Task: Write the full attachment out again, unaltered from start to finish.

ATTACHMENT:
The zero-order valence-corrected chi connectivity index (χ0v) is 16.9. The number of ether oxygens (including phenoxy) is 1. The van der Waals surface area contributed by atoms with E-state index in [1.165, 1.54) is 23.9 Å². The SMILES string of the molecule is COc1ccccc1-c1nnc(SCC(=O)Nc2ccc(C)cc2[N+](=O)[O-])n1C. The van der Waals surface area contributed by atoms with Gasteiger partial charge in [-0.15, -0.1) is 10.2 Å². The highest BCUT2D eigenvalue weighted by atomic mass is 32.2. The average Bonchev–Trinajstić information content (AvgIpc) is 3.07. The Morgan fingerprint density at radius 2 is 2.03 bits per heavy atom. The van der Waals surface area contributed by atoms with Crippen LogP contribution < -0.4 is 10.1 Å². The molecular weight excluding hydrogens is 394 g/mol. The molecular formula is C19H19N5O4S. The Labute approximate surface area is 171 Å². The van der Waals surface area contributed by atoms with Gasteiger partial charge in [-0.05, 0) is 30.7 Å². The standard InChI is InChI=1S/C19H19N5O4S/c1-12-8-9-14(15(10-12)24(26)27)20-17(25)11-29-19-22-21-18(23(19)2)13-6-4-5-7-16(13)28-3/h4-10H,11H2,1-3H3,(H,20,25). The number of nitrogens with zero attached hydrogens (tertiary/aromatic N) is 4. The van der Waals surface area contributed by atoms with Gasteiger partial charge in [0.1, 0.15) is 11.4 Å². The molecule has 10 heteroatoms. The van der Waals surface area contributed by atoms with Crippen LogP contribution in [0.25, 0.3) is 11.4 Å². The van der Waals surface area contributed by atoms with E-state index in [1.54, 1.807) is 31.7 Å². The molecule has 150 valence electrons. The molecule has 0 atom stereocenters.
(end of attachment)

The zero-order valence-corrected chi connectivity index (χ0v) is 16.9. The number of ether oxygens (including phenoxy) is 1. The van der Waals surface area contributed by atoms with E-state index in [1.165, 1.54) is 23.9 Å². The SMILES string of the molecule is COc1ccccc1-c1nnc(SCC(=O)Nc2ccc(C)cc2[N+](=O)[O-])n1C. The van der Waals surface area contributed by atoms with Gasteiger partial charge in [-0.15, -0.1) is 10.2 Å². The highest BCUT2D eigenvalue weighted by atomic mass is 32.2. The average Bonchev–Trinajstić information content (AvgIpc) is 3.07. The Morgan fingerprint density at radius 2 is 2.03 bits per heavy atom. The van der Waals surface area contributed by atoms with Crippen LogP contribution < -0.4 is 10.1 Å². The molecular weight excluding hydrogens is 394 g/mol. The molecular formula is C19H19N5O4S. The Labute approximate surface area is 171 Å². The van der Waals surface area contributed by atoms with Gasteiger partial charge in [-0.05, 0) is 30.7 Å². The standard InChI is InChI=1S/C19H19N5O4S/c1-12-8-9-14(15(10-12)24(26)27)20-17(25)11-29-19-22-21-18(23(19)2)13-6-4-5-7-16(13)28-3/h4-10H,11H2,1-3H3,(H,20,25). The number of nitrogens with zero attached hydrogens (tertiary/aromatic N) is 4. The van der Waals surface area contributed by atoms with Gasteiger partial charge in [0.1, 0.15) is 11.4 Å². The molecule has 10 heteroatoms. The van der Waals surface area contributed by atoms with Crippen LogP contribution in [0.25, 0.3) is 11.4 Å². The van der Waals surface area contributed by atoms with E-state index in [1.54, 1.807) is 31.7 Å². The molecule has 150 valence electrons. The molecule has 0 atom stereocenters.